Stone is just one scholar. And his method surely leaves some room for his own beliefs to express themselves. But in the big conclusion of his study, Stone ruled that while the liberals do seem to be voting their philosophy, the conservatives are voting for their personal policy preferences, which tend to favor the wealthy. The pattern of their decisions cannot, he argued, be explained by either of the two major intellectual themes of conservative legal thinking, judicial restraint and originalism.

In your own words? ???? stuff
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Re: Re:

21 Mar 2017 00:47

Semper Fidelis wrote:
red_flanders wrote:I remember back when every Republican candidate was crowing about how being under FBI investigation should disqualify someone from being President. An entirely understandable point of view.

Funny how it changed.

http://www.breitbart.com/2016-presidential-race/2016/10/28/rnc-fbi-re-opening-clinton-investigation-disqualifying/

You have to be a special kind of idiot to swallow what these clowns are selling.

just woke up. but you are an idiot.


Good post. Convincing.

Meanwhile the Trump campaign continues to be under and FBI investigation into collusion with or being manipulated by (as the intelligence services already have stated) a hostile foreign government. One would think that would be of major concern. One might actually find that shocking.


Perfectly on point:

http://www.economist.com/blogs/democracyinamerica/2017/03/why-what-about-ism?fsrc=scn/fb/te/bl/ed/whythewhataboutismjamescomeysaysthefbiisinvestigatingpossiblelinksbetweentrumpandrussia

Mr Rooney and Mr Gowdy are not Russian propagandists, so why all the what-about-ism? The line of questioning only makes sense in a world where the most important topic of the moment is not what the precise relationship was between the Trump campaign and the Russian government, but the treasonous attacks on Donald Trump from within the deep state, a world where no matter what the question, the answer is always criminal behaviour by President Obama and his cronies. It would be comforting to think this was born of the ordinary variety of political cynicism, or of a desire to please the president. The more frightening conclusion, which remains a real possibility, is that they actually believe it. On this evidence America doesn’t need any foreign interference to subvert its democracy. It is perfectly capable of doing that alone.


Not to worry, they don't believe it for a second. I find the former much more frightening, that they're willing to sell out the country to save the nutjob in the White House. Funny how the law and order types don't like the law (FBI) so much when it's digging in their front yard. Then it's all "Deep State" boogeymen. Except it's not. It's people possibly doing their job.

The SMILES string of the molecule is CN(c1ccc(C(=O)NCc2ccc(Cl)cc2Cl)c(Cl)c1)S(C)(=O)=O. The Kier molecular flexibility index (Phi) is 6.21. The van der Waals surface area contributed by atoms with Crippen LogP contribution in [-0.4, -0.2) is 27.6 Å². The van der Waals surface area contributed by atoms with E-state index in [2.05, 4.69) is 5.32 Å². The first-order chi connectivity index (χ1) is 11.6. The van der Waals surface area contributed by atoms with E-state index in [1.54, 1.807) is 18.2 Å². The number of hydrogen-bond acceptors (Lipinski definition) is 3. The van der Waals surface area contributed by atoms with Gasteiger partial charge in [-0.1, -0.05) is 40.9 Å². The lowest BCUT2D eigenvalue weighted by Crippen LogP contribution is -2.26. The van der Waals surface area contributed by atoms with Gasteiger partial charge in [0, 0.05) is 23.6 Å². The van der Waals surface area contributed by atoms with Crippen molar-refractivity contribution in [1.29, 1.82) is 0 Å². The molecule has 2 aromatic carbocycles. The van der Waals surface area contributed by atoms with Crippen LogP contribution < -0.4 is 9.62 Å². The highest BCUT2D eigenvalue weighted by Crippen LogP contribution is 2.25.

Unlike the Republican congress.
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Re: Re:

21 Mar 2017 00:57

red_flanders wrote:
Semper Fidelis wrote:
red_flanders wrote:I remember back when every Republican candidate was crowing about how being under FBI investigation should disqualify someone from being President. An entirely understandable point of view.

Funny how it changed.

http://www.breitbart.com/2016-presidential-race/2016/10/28/rnc-fbi-re-opening-clinton-investigation-disqualifying/

You have to be a special kind of idiot to swallow what these clowns are selling.

just woke up. but you are an idiot.


Good post. Convincing.

Meanwhile the Trump campaign continues to be under and FBI investigation into collusion with or being manipulated by (as the intelligence services already have stated) a hostile foreign government. One would think that would be of major concern. One might actually find that shocking.


Perfectly on point:

http://www.economist.com/blogs/democracyinamerica/2017/03/why-what-about-ism?fsrc=scn/fb/te/bl/ed/whythewhataboutismjamescomeysaysthefbiisinvestigatingpossiblelinksbetweentrumpandrussia

Mr Rooney and Mr Gowdy are not Russian propagandists, so why all the what-about-ism? The line of questioning only makes sense in a world where the most important topic of the moment is not what the precise relationship was between the Trump campaign and the Russian government, but the treasonous attacks on Donald Trump from within the deep state, a world where no matter what the question, the answer is always criminal behaviour by President Obama and his cronies. It would be comforting to think this was born of the ordinary variety of political cynicism, or of a desire to please the president. The more frightening conclusion, which remains a real possibility, is that they actually believe it. On this evidence America doesn’t need any foreign interference to subvert its democracy. It is perfectly capable of doing that alone.


Not to worry, they don't believe it for a second. I find the former much more frightening, that they're willing to sell out the country to save the nutjob in the White House. Funny how the law and order types don't like the law (FBI) so much when it's digging in their front yard. Then it's all "Deep State" boogeymen. Except it's not. It's people possibly doing their job.